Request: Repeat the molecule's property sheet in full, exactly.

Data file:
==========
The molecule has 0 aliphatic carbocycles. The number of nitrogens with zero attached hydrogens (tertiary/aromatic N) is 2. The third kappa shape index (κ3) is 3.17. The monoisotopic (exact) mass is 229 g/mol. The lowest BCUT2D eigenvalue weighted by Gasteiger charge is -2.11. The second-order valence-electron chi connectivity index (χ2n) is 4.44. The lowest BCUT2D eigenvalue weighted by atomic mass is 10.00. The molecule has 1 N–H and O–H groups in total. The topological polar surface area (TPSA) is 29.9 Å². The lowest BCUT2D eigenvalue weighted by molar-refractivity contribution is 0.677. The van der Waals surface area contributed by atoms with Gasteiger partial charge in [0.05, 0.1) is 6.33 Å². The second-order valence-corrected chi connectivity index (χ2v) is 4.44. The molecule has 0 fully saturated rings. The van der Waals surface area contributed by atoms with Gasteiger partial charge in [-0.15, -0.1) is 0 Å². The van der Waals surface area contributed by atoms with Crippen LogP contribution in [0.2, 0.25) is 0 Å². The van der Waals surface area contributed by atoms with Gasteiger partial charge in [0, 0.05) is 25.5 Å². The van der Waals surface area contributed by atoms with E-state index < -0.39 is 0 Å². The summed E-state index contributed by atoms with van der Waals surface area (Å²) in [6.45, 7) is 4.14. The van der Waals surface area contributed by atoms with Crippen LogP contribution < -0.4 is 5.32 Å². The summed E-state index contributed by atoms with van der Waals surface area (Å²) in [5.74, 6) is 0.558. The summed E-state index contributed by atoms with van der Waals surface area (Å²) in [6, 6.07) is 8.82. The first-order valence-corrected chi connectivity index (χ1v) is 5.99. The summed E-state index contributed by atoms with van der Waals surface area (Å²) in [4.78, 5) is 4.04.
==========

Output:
The molecule has 0 aliphatic carbocycles. The number of nitrogens with zero attached hydrogens (tertiary/aromatic N) is 2. The third kappa shape index (κ3) is 3.17. The monoisotopic (exact) mass is 229 g/mol. The lowest BCUT2D eigenvalue weighted by Gasteiger charge is -2.11. The second-order valence-electron chi connectivity index (χ2n) is 4.44. The lowest BCUT2D eigenvalue weighted by atomic mass is 10.00. The molecule has 1 N–H and O–H groups in total. The topological polar surface area (TPSA) is 29.9 Å². The lowest BCUT2D eigenvalue weighted by molar-refractivity contribution is 0.677. The van der Waals surface area contributed by atoms with Gasteiger partial charge in [0.05, 0.1) is 6.33 Å². The second-order valence-corrected chi connectivity index (χ2v) is 4.44. The molecule has 0 fully saturated rings. The van der Waals surface area contributed by atoms with Gasteiger partial charge in [-0.15, -0.1) is 0 Å². The van der Waals surface area contributed by atoms with Crippen LogP contribution in [0.2, 0.25) is 0 Å². The van der Waals surface area contributed by atoms with Gasteiger partial charge in [0, 0.05) is 25.5 Å². The van der Waals surface area contributed by atoms with E-state index < -0.39 is 0 Å². The summed E-state index contributed by atoms with van der Waals surface area (Å²) in [6.45, 7) is 4.14. The van der Waals surface area contributed by atoms with Crippen LogP contribution < -0.4 is 5.32 Å². The summed E-state index contributed by atoms with van der Waals surface area (Å²) in [5.74, 6) is 0.558. The summed E-state index contributed by atoms with van der Waals surface area (Å²) in [6, 6.07) is 8.82. The first-order valence-corrected chi connectivity index (χ1v) is 5.99. The summed E-state index contributed by atoms with van der Waals surface area (Å²) in [4.78, 5) is 4.04.